Penrith may have made a game of the 2020 NRL grand final late, but they were comprehensively blown away in the first half and took far too long to get their act together.
Who can hold their head up high? Who had a shocker? Here’s every Panthers player rated.
Dylan Edwards: 7/10
Was one of a very small group of Penrith players who could hold their head high coming into halftime. Had a team-high 165 running metres and 118 kick return metres, but wasn’t nearly as good defensively.
Just one of the four tackles he attempted was effective, with two outright missed, and he made three errors – including an absolutely crucial knock-on inside the last five minutes.
Josh Mansour: 7
Missed a few tackles and was very, very lucky Suliasi Vunivalu bobbled the grounding on a potential try in the second half – the Fijian winger breezed past him way too easily off the grubber. Vunivalu didn’t score, however, and Mansour managed a respectable 157 running metres before scoring a late try to give the Panthers life.
Stephen Crichton: 8
One of the better performers in the Penrith backline. Racked up 129 running metres, was solid in defence and scored a good try in the second half to really kick start the Panther revival. However, he did give away the obstruction penalty that saw Mansour’s first-half try called back.
Tyrone May: 3
Didn’t do enough to justify being moved into the run-on side just before kick-off. Was guilty of an infringement in the early going that saw Melbourne awarded a penalty try, threw a really bad forward pass inside Penrith’s defensive half and provided less resistance than a turnstile to Ryan Papenhuyzen on what ultimately proved to be the decisive try.
Brian To’o: 7
He may have been the beneficiary of a head-scratching Bunker blunder, but he’d played well up until that point and earned his good fortune, in a sense. Collected 114 running metres to go with his try, was accountable in defence and didn’t have a handling error – a rarity in the Penrith camp.
Jarome Luai: 5
Didn’t call his name enough tonight – capped off an otherwise promising season with a disappointing grand final display. Just the 58 metres for the newly-minted New South Wales five-eighth candidate, while he made a huge mistake late in the game with a high bomb into the Melbourne in-goal to gift the Storm a 20-metre restart.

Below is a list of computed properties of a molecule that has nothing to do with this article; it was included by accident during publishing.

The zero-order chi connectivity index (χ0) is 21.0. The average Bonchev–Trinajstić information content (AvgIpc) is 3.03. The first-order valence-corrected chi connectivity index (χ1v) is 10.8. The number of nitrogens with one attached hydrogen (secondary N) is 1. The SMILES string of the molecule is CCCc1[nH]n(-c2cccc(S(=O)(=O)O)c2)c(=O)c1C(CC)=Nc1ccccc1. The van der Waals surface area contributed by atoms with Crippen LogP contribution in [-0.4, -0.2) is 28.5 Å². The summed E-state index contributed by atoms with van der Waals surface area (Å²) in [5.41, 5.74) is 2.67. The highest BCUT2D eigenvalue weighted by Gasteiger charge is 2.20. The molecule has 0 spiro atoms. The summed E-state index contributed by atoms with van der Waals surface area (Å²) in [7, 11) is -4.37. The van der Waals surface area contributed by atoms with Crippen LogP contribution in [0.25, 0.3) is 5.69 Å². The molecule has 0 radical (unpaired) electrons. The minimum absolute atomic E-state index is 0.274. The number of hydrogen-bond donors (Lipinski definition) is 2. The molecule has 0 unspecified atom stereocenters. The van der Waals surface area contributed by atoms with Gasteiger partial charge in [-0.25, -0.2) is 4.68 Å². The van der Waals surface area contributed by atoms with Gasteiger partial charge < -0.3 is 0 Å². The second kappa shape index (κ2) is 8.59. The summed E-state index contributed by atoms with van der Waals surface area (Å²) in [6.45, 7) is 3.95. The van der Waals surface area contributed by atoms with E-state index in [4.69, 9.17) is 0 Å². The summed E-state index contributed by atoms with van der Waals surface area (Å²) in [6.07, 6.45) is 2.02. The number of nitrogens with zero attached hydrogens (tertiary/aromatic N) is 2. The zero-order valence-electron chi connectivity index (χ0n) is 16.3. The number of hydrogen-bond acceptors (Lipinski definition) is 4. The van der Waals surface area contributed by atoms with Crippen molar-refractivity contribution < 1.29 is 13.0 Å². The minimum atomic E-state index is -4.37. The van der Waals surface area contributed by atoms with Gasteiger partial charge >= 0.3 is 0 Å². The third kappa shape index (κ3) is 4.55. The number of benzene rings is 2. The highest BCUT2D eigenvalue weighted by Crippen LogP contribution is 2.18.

Nathan Cleary: 7
He improved in the second half and scored a try off the back of a superb solo effort at the death, but his night will ultimately be best remembered for the terrible pass he threw in the first half that led to Suliasi Vunivalu’s try. Pinning the loss on Cleary would be grossly unfair, but it really was the moment the Panthers went from being behind to being in real trouble. Was rushed by the Melbourne defence effectively all night too and didn’t have anywhere near as good a game with the boot as he normally does.
James Tamou: 8
The Panthers skipper was solid all night and left almost nothing on the park. Was the only player to finish with a perfect tackle efficiency – 23/23 – and also made no errors while adding 78 metres on the ground. Not a spectacular outing, but was resolute and consistent when his teammates were floundering.
Apisai Koroisau: 8
Deserves a lot of credit for his strong work without the ball, laying a team-high 51 tackles. Had a couple of errors with the ball early, but recovered in the second half and was a lot more reliable from there.
James Fisher-Harris: 5
Ended up on report after a totally unnecessary late hit that gifted Melbourne a penalty goal when Penrith were already down 8-0 – you can’t do that. Was ineffective running the ball all night, but did save some face with a good tackling performance.
Viliame Kikau: 4
Was on track to receive a zero before recovering at the death to at least add some respectability to his evening. Simply tried to do too much and, as a result, committed a game-high five errors, while also missing an equal team-high four tackles. Seemed to have the anti-Midas touch, but played out of his skin at the death.
Liam Martin: 6
Just the 71 metres for the second-rower despite spending 70 minutes on the field. Wasn’t the only Penrith forward to have a disappointing evening, but he was one of the most prolific.
Isaah Yeo: 8
Unlike the rest of the forward pack, was consistent all night and can go home knowing he tried his best. Bullocked forward all night and was hard to bring down, was near-perfect when tackling and set up Penrith’s first try with a kick to Brian To’o – although it should’ve been called back by the Bunker.
Brent Naden: 6
Was far better than Tyrone May in attack when brought onto the field, just wasn’t given enough time to really have an impact. Put up 76 metres, three tackle breaks and line break assist in just over half an hour’s work, but also gave away some unnecessary penalties.
Kurt Capewell: 5
Had limited game time off the bench and, while he didn’t do anything wrong, he didn’t really do much at all. Just the 30 metres off five runs in 23 minutes on the field.
Moses Leota: 4
Another forward who limited game time – but Leota did have an impact. Unfortunately, it was negative. Was guilty of two errors, but the crucial one was knock-on early in the second half that he insisted Cleary challenge. He did, and replays showed it was a clear knock-on. Papenhuyzen scored the eventual match-winning try off that scrum.
Zane Tetevano: 5
Only had the 19 minutes on the field to make his mark on the game, finishing with just 26 metres. He also missed two tackles and laid two ineffective ones too – not the best cameo off the bench.
Written by Daniel Jeffrey and Stirling Coates